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Can providers bill both emergency department services and hospital observation for patients who are treated in the emergency department, and then moved to observation?  

According to Chapter 12 of the Medicare Claims Processing Manual, physicians can bill emergency department codes in addition to observation care codes “for patients who present to the emergency department and who then require a significant period of treatment or monitoring in order to make a decision concerning their admission or discharge…There must be a medical observation record for the patient which contains dated and timed physician’s orders regarding the observation services the patient is to receive, nursing notes, and progress notes prepared by the physician while the patient received observation services. This record must be in addition to any record prepared as a result of an emergency department or outpatient encounter.” Only the ordering physician will receive payment for initial observation care. All other physicians who evaluate or consult during observation must bill the appropriate new or established office, or outpatient service codes. For more information, select the following web link: Medicare Claims Processing Manual, Chapter 12, Sections 30.6.8, 30.6.11.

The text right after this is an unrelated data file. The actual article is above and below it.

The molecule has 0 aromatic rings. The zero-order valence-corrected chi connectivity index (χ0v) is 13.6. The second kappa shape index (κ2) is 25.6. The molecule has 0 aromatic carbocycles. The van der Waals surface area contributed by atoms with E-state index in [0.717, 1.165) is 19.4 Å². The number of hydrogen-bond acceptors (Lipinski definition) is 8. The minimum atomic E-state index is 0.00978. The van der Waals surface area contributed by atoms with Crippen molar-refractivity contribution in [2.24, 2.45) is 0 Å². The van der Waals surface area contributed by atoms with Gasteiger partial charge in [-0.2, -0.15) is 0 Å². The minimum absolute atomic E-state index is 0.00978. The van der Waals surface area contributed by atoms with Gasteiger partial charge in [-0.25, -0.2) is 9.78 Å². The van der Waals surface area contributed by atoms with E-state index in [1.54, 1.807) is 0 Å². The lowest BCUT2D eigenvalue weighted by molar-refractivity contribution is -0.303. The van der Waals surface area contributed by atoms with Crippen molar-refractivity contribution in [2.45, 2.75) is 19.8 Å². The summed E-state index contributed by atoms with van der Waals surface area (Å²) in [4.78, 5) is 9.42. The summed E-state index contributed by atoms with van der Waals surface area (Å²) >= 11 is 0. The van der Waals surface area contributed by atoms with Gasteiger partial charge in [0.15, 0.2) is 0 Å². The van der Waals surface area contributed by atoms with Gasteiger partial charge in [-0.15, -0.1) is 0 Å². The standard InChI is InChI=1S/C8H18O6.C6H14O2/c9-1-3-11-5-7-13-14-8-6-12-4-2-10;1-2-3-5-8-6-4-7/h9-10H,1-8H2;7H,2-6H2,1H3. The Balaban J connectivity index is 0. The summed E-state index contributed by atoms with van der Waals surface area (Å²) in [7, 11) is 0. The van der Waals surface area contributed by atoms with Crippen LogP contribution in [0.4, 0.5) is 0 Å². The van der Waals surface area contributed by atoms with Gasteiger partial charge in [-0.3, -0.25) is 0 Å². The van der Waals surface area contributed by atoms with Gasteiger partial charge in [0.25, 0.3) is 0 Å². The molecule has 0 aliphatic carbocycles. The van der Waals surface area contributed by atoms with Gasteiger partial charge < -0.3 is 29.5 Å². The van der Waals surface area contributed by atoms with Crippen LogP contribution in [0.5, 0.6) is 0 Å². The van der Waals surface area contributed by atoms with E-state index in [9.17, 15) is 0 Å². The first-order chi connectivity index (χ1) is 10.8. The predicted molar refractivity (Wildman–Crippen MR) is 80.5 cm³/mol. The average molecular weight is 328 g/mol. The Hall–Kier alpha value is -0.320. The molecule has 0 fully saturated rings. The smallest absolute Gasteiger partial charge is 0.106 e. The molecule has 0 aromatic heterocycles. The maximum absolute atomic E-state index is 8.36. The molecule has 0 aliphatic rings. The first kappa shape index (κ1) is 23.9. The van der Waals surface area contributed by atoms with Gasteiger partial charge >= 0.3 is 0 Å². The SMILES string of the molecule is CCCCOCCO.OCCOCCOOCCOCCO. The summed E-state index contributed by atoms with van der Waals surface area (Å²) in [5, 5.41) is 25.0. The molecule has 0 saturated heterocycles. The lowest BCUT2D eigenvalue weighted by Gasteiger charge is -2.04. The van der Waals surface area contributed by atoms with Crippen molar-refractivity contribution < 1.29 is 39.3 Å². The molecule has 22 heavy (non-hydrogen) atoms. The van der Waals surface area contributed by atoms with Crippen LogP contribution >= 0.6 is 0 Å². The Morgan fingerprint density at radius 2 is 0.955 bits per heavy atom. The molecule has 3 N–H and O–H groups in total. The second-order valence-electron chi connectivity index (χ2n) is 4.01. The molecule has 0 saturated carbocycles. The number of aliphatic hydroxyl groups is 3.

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What codes should be reported if a patient is in critical condition when he/she arrives in the emergency department?